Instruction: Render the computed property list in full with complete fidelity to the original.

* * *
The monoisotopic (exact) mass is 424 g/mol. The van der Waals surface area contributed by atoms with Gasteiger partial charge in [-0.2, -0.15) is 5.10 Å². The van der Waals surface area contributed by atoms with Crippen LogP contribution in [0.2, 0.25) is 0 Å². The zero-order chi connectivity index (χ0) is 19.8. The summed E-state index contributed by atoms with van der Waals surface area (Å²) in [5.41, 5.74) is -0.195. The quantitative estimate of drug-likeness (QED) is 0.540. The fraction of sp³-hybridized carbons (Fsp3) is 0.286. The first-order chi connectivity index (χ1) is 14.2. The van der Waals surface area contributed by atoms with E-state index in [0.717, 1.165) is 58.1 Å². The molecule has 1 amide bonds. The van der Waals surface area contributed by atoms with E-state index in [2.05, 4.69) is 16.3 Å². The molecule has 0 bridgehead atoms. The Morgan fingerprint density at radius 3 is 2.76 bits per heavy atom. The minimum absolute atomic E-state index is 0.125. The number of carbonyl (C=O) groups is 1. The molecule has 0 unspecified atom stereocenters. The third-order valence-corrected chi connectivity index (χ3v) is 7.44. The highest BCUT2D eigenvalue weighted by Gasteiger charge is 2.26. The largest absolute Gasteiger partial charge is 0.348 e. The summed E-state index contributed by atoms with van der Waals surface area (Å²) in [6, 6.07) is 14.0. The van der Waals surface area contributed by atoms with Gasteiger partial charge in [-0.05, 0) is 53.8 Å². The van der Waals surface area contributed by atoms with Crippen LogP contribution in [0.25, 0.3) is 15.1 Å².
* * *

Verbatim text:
The monoisotopic (exact) mass is 424 g/mol. The van der Waals surface area contributed by atoms with Gasteiger partial charge in [-0.2, -0.15) is 5.10 Å². The van der Waals surface area contributed by atoms with Crippen LogP contribution in [0.2, 0.25) is 0 Å². The zero-order chi connectivity index (χ0) is 19.8. The summed E-state index contributed by atoms with van der Waals surface area (Å²) in [5.41, 5.74) is -0.195. The quantitative estimate of drug-likeness (QED) is 0.540. The fraction of sp³-hybridized carbons (Fsp3) is 0.286. The first-order chi connectivity index (χ1) is 14.2. The van der Waals surface area contributed by atoms with E-state index in [0.717, 1.165) is 58.1 Å². The molecule has 1 amide bonds. The van der Waals surface area contributed by atoms with E-state index in [2.05, 4.69) is 16.3 Å². The molecule has 0 bridgehead atoms. The Morgan fingerprint density at radius 3 is 2.76 bits per heavy atom. The minimum absolute atomic E-state index is 0.125. The number of carbonyl (C=O) groups is 1. The molecule has 0 unspecified atom stereocenters. The third-order valence-corrected chi connectivity index (χ3v) is 7.44. The highest BCUT2D eigenvalue weighted by Gasteiger charge is 2.26. The largest absolute Gasteiger partial charge is 0.348 e. The summed E-state index contributed by atoms with van der Waals surface area (Å²) in [6, 6.07) is 14.0. The van der Waals surface area contributed by atoms with Gasteiger partial charge in [-0.05, 0) is 53.8 Å². The van der Waals surface area contributed by atoms with Crippen LogP contribution in [0.25, 0.3) is 15.1 Å².